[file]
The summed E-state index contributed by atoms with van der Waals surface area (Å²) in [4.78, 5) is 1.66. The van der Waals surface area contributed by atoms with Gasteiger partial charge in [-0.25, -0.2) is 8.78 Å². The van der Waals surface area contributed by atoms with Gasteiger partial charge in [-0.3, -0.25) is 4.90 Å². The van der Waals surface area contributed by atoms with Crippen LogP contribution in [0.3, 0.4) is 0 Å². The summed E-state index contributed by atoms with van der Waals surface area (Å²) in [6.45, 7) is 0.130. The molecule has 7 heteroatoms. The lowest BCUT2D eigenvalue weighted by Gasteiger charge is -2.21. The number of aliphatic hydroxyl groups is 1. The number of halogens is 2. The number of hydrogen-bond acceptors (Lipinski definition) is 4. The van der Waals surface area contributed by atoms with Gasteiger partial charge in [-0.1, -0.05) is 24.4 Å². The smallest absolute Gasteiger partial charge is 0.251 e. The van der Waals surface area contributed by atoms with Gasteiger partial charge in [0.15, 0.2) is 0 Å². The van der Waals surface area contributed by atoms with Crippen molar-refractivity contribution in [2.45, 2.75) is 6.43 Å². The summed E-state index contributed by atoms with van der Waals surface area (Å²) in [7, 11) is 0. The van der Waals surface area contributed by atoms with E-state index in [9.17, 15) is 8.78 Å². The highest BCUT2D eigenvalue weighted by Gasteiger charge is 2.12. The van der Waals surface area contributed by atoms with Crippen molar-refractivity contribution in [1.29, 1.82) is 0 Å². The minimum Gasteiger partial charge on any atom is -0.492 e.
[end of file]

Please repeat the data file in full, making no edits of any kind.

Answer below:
The summed E-state index contributed by atoms with van der Waals surface area (Å²) in [4.78, 5) is 1.66. The van der Waals surface area contributed by atoms with Gasteiger partial charge in [-0.25, -0.2) is 8.78 Å². The van der Waals surface area contributed by atoms with Gasteiger partial charge in [-0.3, -0.25) is 4.90 Å². The van der Waals surface area contributed by atoms with Crippen LogP contribution in [0.3, 0.4) is 0 Å². The summed E-state index contributed by atoms with van der Waals surface area (Å²) in [6.45, 7) is 0.130. The molecule has 7 heteroatoms. The lowest BCUT2D eigenvalue weighted by Gasteiger charge is -2.21. The number of aliphatic hydroxyl groups is 1. The number of halogens is 2. The number of hydrogen-bond acceptors (Lipinski definition) is 4. The van der Waals surface area contributed by atoms with Gasteiger partial charge in [-0.1, -0.05) is 24.4 Å². The smallest absolute Gasteiger partial charge is 0.251 e. The van der Waals surface area contributed by atoms with Gasteiger partial charge in [0.15, 0.2) is 0 Å². The van der Waals surface area contributed by atoms with Crippen molar-refractivity contribution in [2.45, 2.75) is 6.43 Å². The summed E-state index contributed by atoms with van der Waals surface area (Å²) in [7, 11) is 0. The van der Waals surface area contributed by atoms with E-state index in [9.17, 15) is 8.78 Å². The highest BCUT2D eigenvalue weighted by Gasteiger charge is 2.12. The van der Waals surface area contributed by atoms with Crippen molar-refractivity contribution in [1.29, 1.82) is 0 Å². The minimum Gasteiger partial charge on any atom is -0.492 e.